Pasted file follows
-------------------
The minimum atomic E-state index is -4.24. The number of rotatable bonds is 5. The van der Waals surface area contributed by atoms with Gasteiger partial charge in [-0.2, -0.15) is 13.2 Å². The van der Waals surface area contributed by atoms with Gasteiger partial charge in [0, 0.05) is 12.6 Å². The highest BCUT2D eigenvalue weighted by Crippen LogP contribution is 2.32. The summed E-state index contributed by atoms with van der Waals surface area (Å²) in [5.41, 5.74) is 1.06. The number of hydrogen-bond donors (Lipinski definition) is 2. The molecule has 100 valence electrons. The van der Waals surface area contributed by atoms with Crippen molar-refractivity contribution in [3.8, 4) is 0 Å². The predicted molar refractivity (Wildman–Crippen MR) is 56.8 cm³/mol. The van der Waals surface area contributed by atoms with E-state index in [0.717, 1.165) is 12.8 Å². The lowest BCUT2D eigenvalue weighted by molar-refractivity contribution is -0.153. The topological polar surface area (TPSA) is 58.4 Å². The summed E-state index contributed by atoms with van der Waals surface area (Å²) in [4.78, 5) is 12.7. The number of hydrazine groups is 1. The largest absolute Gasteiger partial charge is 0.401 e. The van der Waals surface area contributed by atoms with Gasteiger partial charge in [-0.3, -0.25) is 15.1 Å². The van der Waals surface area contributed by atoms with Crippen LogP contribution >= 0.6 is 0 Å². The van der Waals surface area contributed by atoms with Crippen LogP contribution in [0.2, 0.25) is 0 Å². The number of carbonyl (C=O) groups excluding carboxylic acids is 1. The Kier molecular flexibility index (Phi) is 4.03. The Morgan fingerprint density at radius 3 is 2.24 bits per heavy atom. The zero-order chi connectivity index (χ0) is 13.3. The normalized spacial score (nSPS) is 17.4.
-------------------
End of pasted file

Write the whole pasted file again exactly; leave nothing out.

The minimum atomic E-state index is -4.24. The number of rotatable bonds is 5. The van der Waals surface area contributed by atoms with Gasteiger partial charge in [-0.2, -0.15) is 13.2 Å². The van der Waals surface area contributed by atoms with Gasteiger partial charge in [0, 0.05) is 12.6 Å². The highest BCUT2D eigenvalue weighted by Crippen LogP contribution is 2.32. The summed E-state index contributed by atoms with van der Waals surface area (Å²) in [5.41, 5.74) is 1.06. The number of hydrogen-bond donors (Lipinski definition) is 2. The molecule has 100 valence electrons. The van der Waals surface area contributed by atoms with Crippen molar-refractivity contribution in [3.8, 4) is 0 Å². The predicted molar refractivity (Wildman–Crippen MR) is 56.8 cm³/mol. The van der Waals surface area contributed by atoms with E-state index in [0.717, 1.165) is 12.8 Å². The lowest BCUT2D eigenvalue weighted by molar-refractivity contribution is -0.153. The topological polar surface area (TPSA) is 58.4 Å². The summed E-state index contributed by atoms with van der Waals surface area (Å²) in [4.78, 5) is 12.7. The number of hydrazine groups is 1. The largest absolute Gasteiger partial charge is 0.401 e. The van der Waals surface area contributed by atoms with Gasteiger partial charge in [-0.3, -0.25) is 15.1 Å². The van der Waals surface area contributed by atoms with Crippen LogP contribution >= 0.6 is 0 Å². The van der Waals surface area contributed by atoms with Crippen LogP contribution in [0.2, 0.25) is 0 Å². The number of carbonyl (C=O) groups excluding carboxylic acids is 1. The Kier molecular flexibility index (Phi) is 4.03. The Morgan fingerprint density at radius 3 is 2.24 bits per heavy atom. The zero-order chi connectivity index (χ0) is 13.3. The normalized spacial score (nSPS) is 17.4.